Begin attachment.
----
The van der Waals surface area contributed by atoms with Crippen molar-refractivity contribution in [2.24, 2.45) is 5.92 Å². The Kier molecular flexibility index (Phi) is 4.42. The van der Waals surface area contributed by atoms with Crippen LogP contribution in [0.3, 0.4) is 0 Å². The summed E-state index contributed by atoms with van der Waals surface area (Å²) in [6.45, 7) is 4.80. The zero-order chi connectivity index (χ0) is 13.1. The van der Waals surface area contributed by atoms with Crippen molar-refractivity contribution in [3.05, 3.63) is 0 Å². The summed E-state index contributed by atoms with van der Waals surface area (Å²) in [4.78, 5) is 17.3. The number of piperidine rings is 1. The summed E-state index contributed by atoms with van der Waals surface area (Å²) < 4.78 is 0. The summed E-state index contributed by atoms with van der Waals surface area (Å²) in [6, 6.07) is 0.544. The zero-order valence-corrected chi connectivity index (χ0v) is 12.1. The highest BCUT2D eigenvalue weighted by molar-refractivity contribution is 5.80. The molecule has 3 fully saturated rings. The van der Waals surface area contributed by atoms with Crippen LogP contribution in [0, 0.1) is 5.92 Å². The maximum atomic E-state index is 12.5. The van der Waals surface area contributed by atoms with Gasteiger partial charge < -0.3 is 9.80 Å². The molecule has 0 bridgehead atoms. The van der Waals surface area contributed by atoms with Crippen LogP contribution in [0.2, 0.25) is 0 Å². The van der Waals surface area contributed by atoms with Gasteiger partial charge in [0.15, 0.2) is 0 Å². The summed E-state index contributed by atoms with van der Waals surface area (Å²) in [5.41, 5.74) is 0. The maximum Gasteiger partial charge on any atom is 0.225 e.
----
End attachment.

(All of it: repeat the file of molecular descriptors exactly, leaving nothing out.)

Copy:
The van der Waals surface area contributed by atoms with Crippen molar-refractivity contribution in [2.24, 2.45) is 5.92 Å². The Kier molecular flexibility index (Phi) is 4.42. The van der Waals surface area contributed by atoms with Crippen LogP contribution in [0.3, 0.4) is 0 Å². The summed E-state index contributed by atoms with van der Waals surface area (Å²) in [6.45, 7) is 4.80. The zero-order chi connectivity index (χ0) is 13.1. The van der Waals surface area contributed by atoms with Crippen molar-refractivity contribution in [3.05, 3.63) is 0 Å². The summed E-state index contributed by atoms with van der Waals surface area (Å²) in [4.78, 5) is 17.3. The number of piperidine rings is 1. The summed E-state index contributed by atoms with van der Waals surface area (Å²) < 4.78 is 0. The summed E-state index contributed by atoms with van der Waals surface area (Å²) in [6, 6.07) is 0.544. The zero-order valence-corrected chi connectivity index (χ0v) is 12.1. The highest BCUT2D eigenvalue weighted by molar-refractivity contribution is 5.80. The molecule has 3 fully saturated rings. The van der Waals surface area contributed by atoms with Crippen LogP contribution in [0, 0.1) is 5.92 Å². The maximum atomic E-state index is 12.5. The van der Waals surface area contributed by atoms with Gasteiger partial charge < -0.3 is 9.80 Å². The molecule has 0 bridgehead atoms. The van der Waals surface area contributed by atoms with Crippen LogP contribution in [0.2, 0.25) is 0 Å². The van der Waals surface area contributed by atoms with Gasteiger partial charge in [0.15, 0.2) is 0 Å². The summed E-state index contributed by atoms with van der Waals surface area (Å²) in [5.41, 5.74) is 0. The maximum Gasteiger partial charge on any atom is 0.225 e.